Book Review: Democracy in Print

November 22, 2009

Democracy in Print: The Best of The Progressive Magazine, 1909-2009

Democracy_In_PrintEdited by Matthew Rothschild

Published May 1, 2009

University of Wisconsin Press

390 pp.

ISBN 0-299-23224-7

Reviewed November 22, 2009

Out of all the casualties the economic crisis has been wreaking on the world (your humble narrator’s well-paid publishing job among them) one of the most tragic has been the regular shuttering of newspapers and magazines. Print media has been in a bad position for the last few years with its base of readers and advertisers going to digital news, and newspapers from Seattle to Boston have shut their doors. Others have laid off staff, slashed their size and made the move to publish solely online – sad stories that don’t do much to reassure our descendants will remain well-educated.

But for all of these sad tales there are still a few inspiring moves out there, and fittingly one of the recent ones comes from The Progressive. In August, Editor-in-Chief Matthew Rothschild issued a personal appeal to all readers that the magazine needed $90,000 to keep publishing, saying that it was in more danger than it had been in the last 25 years. Readers responded by donating over $120,000 in two weeks, saving the publication Senator Robert La Follette founded as “a magazine of progress, social, intellectual, institutional.”

For the key examples of this tradition – and reasons why readers see The Progressive is worth defending – one need look no further than “Democracy in Print,” released to coincide with the magazine’s centennial. Collecting close to 200 essays, speeches, interviews and poems, the book is a keen collection of the left’s thoughts, as well as a valuable source for arguments that still remain relevant as of today.

Like most compilations of articles, this is definitely a book built for browsing rather than reading in one sitting, going to one particular issue for reflection or research. Wisely, “Democracy in Print” chooses not to split its content up chronologically but by issue, focused on several of the most hot-button issues of the last hundred years, ranging from the rights of women, African-Americans and gays, to serious reform for labor and environmental policies and an end to wars. Writers reflect the depth of the magazine’s contributors, with La Follette and his extended family, senators, union activists and media critics all expounding on their favorite topics.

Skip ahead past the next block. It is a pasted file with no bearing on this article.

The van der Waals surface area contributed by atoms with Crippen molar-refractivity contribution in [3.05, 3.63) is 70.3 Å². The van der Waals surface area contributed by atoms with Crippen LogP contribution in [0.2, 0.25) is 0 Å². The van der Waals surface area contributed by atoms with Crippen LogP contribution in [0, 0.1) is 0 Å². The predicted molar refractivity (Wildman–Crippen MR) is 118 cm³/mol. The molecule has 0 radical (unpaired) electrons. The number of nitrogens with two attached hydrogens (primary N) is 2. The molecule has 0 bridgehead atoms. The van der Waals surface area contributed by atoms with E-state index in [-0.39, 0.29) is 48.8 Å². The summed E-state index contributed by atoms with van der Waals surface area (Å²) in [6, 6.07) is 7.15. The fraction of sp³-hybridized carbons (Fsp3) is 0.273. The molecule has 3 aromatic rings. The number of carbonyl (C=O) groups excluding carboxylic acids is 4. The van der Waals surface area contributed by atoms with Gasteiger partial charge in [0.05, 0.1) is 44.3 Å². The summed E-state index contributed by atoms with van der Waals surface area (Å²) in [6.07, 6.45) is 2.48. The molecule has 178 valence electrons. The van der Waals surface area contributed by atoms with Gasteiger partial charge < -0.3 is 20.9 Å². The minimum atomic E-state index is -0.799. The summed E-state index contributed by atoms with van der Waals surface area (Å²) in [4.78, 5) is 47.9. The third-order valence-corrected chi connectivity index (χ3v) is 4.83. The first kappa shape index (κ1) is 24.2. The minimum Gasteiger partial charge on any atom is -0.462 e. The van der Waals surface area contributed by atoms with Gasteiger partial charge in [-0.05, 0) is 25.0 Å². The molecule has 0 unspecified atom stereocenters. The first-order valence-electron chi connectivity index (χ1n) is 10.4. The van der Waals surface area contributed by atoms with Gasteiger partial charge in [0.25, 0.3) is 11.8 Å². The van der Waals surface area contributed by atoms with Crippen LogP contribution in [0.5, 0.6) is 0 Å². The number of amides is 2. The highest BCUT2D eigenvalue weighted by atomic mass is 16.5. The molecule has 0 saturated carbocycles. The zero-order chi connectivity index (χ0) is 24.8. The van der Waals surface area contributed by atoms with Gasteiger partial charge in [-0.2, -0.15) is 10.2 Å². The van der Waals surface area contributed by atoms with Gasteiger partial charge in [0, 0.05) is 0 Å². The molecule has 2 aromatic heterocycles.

The Progressive has always been a magazine with a mission – I see it as the polar opposite of the National Review, standing athwart the gates of history yelling ‘Go!’ – and unsurprisingly the content of the book rarely deviates from the far left: war is never the answer, equal rights for all, etc. It can’t boast variety, but what it can boast is undeniable passion. Its history and content boasts a willingness to fight for ideals, calling out our highest officials and even fighting a prior restraint judgment from the U.S. government to publish an article on the hydrogen bomb.

Several of the essays also come across as shockingly relevant to our current political climate, and (tragically) are far more articulate than the existing discourse. Witness Harold Ickes, FDR’s secretary of the interior, speaking on how the wealthiest families and companies led America into a “peacetime catastrophe,” it’s clear that the circumstances that put us in the recession are not new ones. Or La Follette, railing against how workingmen who lose limbs are paid per appendage – an argument that would probably come in handy as the Senate debates healthcare.

“Democracy” is not entirely speech-based however, as the book also explores the history of The Progressive‘s cultural ties by reprinting a selection of interviews with musicians and authors. Each of the figures being interviewed waxes on a particular topic tied to their work, and each one is uniquely enjoyable: Kurt Vonnegut on how politics has devolved into entertainment, Allen Ginsberg on sex and authority, Frank Zappa on the decline of art to name a few. The interviews give a sense of not just being experts, but also defenders of traditions that seem to be dying out.

The recent campaign for funds waged by The Progressive proves that defending its beliefs is never going to be easy, but the content they have generated proves that they have the energy and brainpower to keep going. “Democracy in Print” is a solid collection of liberal journalism and eloquent discourse on its most important fields, and a valuable tool in the arsenal of anyone writing about the issues of the time – ours, last decade’s or last century’s.